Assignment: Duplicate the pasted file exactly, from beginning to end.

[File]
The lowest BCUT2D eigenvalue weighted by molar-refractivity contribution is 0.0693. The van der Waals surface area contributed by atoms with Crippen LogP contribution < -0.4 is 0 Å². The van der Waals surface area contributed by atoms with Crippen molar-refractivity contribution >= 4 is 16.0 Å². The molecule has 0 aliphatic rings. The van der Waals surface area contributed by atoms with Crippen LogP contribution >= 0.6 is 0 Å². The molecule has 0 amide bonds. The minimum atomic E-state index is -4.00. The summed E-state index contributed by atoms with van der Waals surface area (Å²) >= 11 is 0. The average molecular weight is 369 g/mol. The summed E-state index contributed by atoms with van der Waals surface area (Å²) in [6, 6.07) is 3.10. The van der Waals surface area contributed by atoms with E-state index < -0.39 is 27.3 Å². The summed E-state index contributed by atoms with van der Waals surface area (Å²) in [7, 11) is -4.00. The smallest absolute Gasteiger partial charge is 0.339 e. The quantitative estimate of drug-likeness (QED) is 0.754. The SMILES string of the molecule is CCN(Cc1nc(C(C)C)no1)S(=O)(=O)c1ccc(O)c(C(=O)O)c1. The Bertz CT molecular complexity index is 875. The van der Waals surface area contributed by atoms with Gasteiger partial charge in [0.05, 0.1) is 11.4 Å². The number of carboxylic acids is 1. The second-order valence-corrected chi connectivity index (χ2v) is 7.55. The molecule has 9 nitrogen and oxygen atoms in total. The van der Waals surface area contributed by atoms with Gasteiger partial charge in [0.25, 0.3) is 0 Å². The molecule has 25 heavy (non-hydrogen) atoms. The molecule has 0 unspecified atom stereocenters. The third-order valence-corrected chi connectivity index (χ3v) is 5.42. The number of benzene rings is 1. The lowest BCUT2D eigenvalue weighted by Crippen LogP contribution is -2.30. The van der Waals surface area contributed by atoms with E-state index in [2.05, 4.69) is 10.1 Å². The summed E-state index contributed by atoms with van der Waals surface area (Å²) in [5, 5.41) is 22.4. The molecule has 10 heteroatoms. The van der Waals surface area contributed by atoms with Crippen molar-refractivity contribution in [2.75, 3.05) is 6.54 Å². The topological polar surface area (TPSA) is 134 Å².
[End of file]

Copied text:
The lowest BCUT2D eigenvalue weighted by molar-refractivity contribution is 0.0693. The van der Waals surface area contributed by atoms with Crippen LogP contribution < -0.4 is 0 Å². The van der Waals surface area contributed by atoms with Crippen molar-refractivity contribution >= 4 is 16.0 Å². The molecule has 0 aliphatic rings. The van der Waals surface area contributed by atoms with Crippen LogP contribution >= 0.6 is 0 Å². The molecule has 0 amide bonds. The minimum atomic E-state index is -4.00. The summed E-state index contributed by atoms with van der Waals surface area (Å²) >= 11 is 0. The average molecular weight is 369 g/mol. The summed E-state index contributed by atoms with van der Waals surface area (Å²) in [6, 6.07) is 3.10. The van der Waals surface area contributed by atoms with E-state index < -0.39 is 27.3 Å². The summed E-state index contributed by atoms with van der Waals surface area (Å²) in [7, 11) is -4.00. The smallest absolute Gasteiger partial charge is 0.339 e. The quantitative estimate of drug-likeness (QED) is 0.754. The SMILES string of the molecule is CCN(Cc1nc(C(C)C)no1)S(=O)(=O)c1ccc(O)c(C(=O)O)c1. The Bertz CT molecular complexity index is 875. The van der Waals surface area contributed by atoms with Gasteiger partial charge in [0.05, 0.1) is 11.4 Å². The number of carboxylic acids is 1. The second-order valence-corrected chi connectivity index (χ2v) is 7.55. The molecule has 9 nitrogen and oxygen atoms in total. The van der Waals surface area contributed by atoms with Gasteiger partial charge in [0.25, 0.3) is 0 Å². The molecule has 25 heavy (non-hydrogen) atoms. The molecule has 0 unspecified atom stereocenters. The third-order valence-corrected chi connectivity index (χ3v) is 5.42. The number of benzene rings is 1. The lowest BCUT2D eigenvalue weighted by Crippen LogP contribution is -2.30. The van der Waals surface area contributed by atoms with E-state index in [2.05, 4.69) is 10.1 Å². The summed E-state index contributed by atoms with van der Waals surface area (Å²) in [5, 5.41) is 22.4. The molecule has 10 heteroatoms. The van der Waals surface area contributed by atoms with Crippen molar-refractivity contribution in [2.75, 3.05) is 6.54 Å². The topological polar surface area (TPSA) is 134 Å².